Why Your Emails are Going to Spam

by Bonnie McDermott | Jan 21, 2020

We’ve all been there. You spend hours creating the perfect content, getting it perfectly crafted in your builder, setting up tracking, segmenting your audience to deliver your unique message, and scheduling when you know your audience is looking. And then the results come back. Your open rates are down and you’re left scratching your head trying to figure out what to change for the next broadcast.

So I ask you this; when is the last time you checked your spam scores? 

Many email platforms such as ActiveCampaign or Mailchimp will automatically run your email through their spam check and will explain your red flags. However, if you’re not utilizing a platform that does this for you, or you’re just curious, ask yourself these questions before you send your next broadcast:

  1. Is there any actual text in your email? Many beautifully designed emails get flagged because they’re 100% images. Add in text where you’d otherwise have an image of text. Make sure all your images have alt descriptions so the text appears when your image doesn’t. Especially for the email users that have images turned off automatically, your message isn’t going to reach them.
  2. How do your subject line and preview text read? Is your subject line in all caps, figuratively shouting at your user? Many email carriers will automatically send spammy subject lines right into the spam folder. Also, is your subject line misleading? No one wants to be tricked into opening an email that’s 100% irrelevant to them. Make your subject line an extension of your email content. Entice the user to open your email without making them feel forced or tricked.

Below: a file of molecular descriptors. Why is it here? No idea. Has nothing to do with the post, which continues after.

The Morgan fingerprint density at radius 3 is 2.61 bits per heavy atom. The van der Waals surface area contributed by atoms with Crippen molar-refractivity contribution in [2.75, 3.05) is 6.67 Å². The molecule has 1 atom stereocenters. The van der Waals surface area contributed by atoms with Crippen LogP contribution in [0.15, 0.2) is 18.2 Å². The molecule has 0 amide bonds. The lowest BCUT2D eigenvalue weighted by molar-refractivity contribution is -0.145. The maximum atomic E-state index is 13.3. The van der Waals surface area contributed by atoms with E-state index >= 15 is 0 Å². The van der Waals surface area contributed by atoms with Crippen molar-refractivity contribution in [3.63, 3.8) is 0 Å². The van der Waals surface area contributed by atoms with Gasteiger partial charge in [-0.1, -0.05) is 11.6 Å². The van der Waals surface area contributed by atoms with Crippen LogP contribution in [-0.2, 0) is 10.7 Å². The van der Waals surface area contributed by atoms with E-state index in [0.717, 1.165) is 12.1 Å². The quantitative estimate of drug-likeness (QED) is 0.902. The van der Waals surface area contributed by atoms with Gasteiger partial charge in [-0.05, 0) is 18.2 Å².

3. Is your footer text up to date? This one may seem like a simple “yes.” But think, for most email platforms, you set it once and you leave it. So when was the last time you made sure the email footer had your correct physical address, the correct copyright date, and a working unsubscribe link? Does it include a disclaimer as to why your user is receiving the email and do you have permission in the first place to send them marketing messages?

These are just a few, but some of the most obvious, ways to help your emails stay out of the spam folder. By asking yourself these questions before sending an email broadcast, you improve your deliverability and, in the long run, make your audience more engaged and trusting. If you’re looking for more tips on getting your open rates up or just want to chat email broadcast best practices, reach out to us



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 by Bonnie McDermott

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